I am a Law student in my second year at Queen Mary University of London (amongst the top 4 best law schools in the UK). My interests include Philosophy, Neurobiology, Anthropology, Psychology, Physics, Philosophy and Logic. I play football every week and spend my time practising playing the piano, singing and modern street dancing.
Although I am not studying Philosophy and Ethics as a degree, I have a very wide knowledge on the subject as I read books of Philosophy in my spare time every week. In addition to Philosophy I also read and have a good grasp on many aspects of science such as quantum mechanics, evolutionary biology and psychology. This, I believe, helps me consolidate my knowledge of philosophy as I am able to have a unique edge in applying and analysing any philosophical theories.
I am familiar with many world religions and religions that used to exist from paganish antiquity to the present day which also strengthens my knowledge. I was also awarded the Philosophy & Ethics and Government & Politics medals in my school. Moreover, I attained over 90% in my final Philosophy & Ethics grade.
Books that I have read include: 'Thus Spake Zarathustra', 'The Wealth Of Nations', 'Das Kapital','The Origin of Species', 'The Leviathan', 'The Republic, 'Feynman lectures', 'The Qur'an', and 'The Bible'.
Although this is my first time as an official tutor, I did tutor most of my classmates at school and those in a year below me for AS-level Philosophy & Ethics. I have an experience in tutoring my younger cousin who does GCSE Philosophy and Theology (separately) of which he attains high grades in all his homework pieces.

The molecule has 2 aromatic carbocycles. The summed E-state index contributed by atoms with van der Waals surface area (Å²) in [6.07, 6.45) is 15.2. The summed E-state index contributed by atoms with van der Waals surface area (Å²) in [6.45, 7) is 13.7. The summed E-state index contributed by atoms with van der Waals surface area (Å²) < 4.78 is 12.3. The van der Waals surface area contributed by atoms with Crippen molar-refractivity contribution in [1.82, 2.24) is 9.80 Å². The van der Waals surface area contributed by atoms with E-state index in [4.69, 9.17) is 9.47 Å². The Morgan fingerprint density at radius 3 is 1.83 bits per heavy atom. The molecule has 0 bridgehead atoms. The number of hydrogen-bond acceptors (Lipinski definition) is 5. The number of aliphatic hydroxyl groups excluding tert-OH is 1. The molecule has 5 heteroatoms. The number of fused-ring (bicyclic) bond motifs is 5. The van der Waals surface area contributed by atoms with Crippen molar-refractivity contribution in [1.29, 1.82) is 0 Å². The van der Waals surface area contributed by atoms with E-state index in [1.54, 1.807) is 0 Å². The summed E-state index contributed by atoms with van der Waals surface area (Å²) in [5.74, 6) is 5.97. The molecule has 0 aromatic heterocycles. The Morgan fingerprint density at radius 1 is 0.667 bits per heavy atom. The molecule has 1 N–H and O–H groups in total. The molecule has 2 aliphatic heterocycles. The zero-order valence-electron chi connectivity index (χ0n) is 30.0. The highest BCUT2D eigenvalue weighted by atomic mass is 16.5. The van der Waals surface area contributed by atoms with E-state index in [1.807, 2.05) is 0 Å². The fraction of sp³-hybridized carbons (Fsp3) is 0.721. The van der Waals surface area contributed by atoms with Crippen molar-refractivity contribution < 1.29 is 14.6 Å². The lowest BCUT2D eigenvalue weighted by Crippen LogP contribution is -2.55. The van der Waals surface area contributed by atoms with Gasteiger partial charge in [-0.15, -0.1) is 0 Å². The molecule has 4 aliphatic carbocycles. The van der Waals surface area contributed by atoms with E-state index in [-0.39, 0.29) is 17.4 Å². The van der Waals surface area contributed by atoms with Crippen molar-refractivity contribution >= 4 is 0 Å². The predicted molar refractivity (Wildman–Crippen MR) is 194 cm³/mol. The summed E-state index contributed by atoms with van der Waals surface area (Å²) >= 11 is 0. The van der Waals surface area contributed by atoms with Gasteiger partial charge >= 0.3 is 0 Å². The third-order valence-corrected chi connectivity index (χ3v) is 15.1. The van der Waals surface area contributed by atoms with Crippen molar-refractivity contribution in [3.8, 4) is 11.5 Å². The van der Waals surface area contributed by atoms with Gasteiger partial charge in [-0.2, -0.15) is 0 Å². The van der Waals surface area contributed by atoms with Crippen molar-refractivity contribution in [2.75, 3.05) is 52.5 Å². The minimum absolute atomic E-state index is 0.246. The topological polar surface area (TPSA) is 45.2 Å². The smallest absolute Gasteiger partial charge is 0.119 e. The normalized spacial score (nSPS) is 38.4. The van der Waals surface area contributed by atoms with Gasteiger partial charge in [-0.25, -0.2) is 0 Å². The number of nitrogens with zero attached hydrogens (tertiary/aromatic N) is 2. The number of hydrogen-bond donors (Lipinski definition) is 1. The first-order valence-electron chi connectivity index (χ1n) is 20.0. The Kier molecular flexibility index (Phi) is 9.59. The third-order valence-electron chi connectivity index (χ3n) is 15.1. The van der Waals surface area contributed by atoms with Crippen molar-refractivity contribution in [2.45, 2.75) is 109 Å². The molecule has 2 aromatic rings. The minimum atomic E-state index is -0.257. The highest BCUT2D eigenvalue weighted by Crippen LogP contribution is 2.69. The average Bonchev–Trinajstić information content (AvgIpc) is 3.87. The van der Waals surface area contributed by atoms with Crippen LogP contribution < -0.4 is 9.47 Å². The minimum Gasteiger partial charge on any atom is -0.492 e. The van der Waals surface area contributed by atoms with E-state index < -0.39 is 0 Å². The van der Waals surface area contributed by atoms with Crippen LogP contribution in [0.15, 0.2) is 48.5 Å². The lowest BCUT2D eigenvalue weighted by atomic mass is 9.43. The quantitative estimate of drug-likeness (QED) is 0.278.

I possess an effective formula of exam technique that can assist the tutee in attaining the best grades. Exam structure is imperative and if done correctly. My aim is to teach the basics in an intelligible manner, but give the tutee knowledge that most students would either not have or not think of using in a Philosophy exam. Being 19 years of age, I understand that being taught in certain ways can be tedious and unlikely to evoke interest; this I know because I felt that way about my teachers in school. Conveying knowledge in tutoring is difficult but if done concisely and explicitly it tends to work. I believe in encouraging the tutee to argue with me as Philosophy is a very contentious topic and for the best grades a personal opinion is required throughout the exam, thus allowing the tutee to respond and debate with any point that I raise is highly productive.
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